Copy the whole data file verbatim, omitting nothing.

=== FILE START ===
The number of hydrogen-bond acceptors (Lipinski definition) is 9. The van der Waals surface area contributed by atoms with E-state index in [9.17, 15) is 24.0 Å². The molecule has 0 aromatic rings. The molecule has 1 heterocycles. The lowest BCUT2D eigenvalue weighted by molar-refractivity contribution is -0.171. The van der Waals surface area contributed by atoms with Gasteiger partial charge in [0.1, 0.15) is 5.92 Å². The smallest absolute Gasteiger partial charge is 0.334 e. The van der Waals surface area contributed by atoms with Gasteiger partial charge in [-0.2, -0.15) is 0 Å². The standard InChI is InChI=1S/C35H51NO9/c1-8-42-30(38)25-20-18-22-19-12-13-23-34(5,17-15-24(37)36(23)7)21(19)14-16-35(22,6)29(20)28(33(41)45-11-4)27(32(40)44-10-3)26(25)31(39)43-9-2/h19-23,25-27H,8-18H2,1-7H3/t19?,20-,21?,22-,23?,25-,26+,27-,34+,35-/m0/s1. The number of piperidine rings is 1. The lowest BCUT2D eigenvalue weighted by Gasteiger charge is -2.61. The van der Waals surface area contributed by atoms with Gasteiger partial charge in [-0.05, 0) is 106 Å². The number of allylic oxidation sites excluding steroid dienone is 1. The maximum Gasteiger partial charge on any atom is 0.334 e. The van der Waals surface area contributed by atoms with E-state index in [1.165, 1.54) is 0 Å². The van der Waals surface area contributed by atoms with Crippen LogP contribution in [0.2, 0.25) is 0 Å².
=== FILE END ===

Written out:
The number of hydrogen-bond acceptors (Lipinski definition) is 9. The van der Waals surface area contributed by atoms with E-state index in [9.17, 15) is 24.0 Å². The molecule has 0 aromatic rings. The molecule has 1 heterocycles. The lowest BCUT2D eigenvalue weighted by molar-refractivity contribution is -0.171. The van der Waals surface area contributed by atoms with Gasteiger partial charge in [0.1, 0.15) is 5.92 Å². The smallest absolute Gasteiger partial charge is 0.334 e. The van der Waals surface area contributed by atoms with Gasteiger partial charge in [-0.2, -0.15) is 0 Å². The standard InChI is InChI=1S/C35H51NO9/c1-8-42-30(38)25-20-18-22-19-12-13-23-34(5,17-15-24(37)36(23)7)21(19)14-16-35(22,6)29(20)28(33(41)45-11-4)27(32(40)44-10-3)26(25)31(39)43-9-2/h19-23,25-27H,8-18H2,1-7H3/t19?,20-,21?,22-,23?,25-,26+,27-,34+,35-/m0/s1. The number of piperidine rings is 1. The lowest BCUT2D eigenvalue weighted by Gasteiger charge is -2.61. The van der Waals surface area contributed by atoms with Gasteiger partial charge in [-0.05, 0) is 106 Å². The number of allylic oxidation sites excluding steroid dienone is 1. The maximum Gasteiger partial charge on any atom is 0.334 e. The van der Waals surface area contributed by atoms with E-state index in [1.165, 1.54) is 0 Å². The van der Waals surface area contributed by atoms with Crippen LogP contribution in [0.2, 0.25) is 0 Å².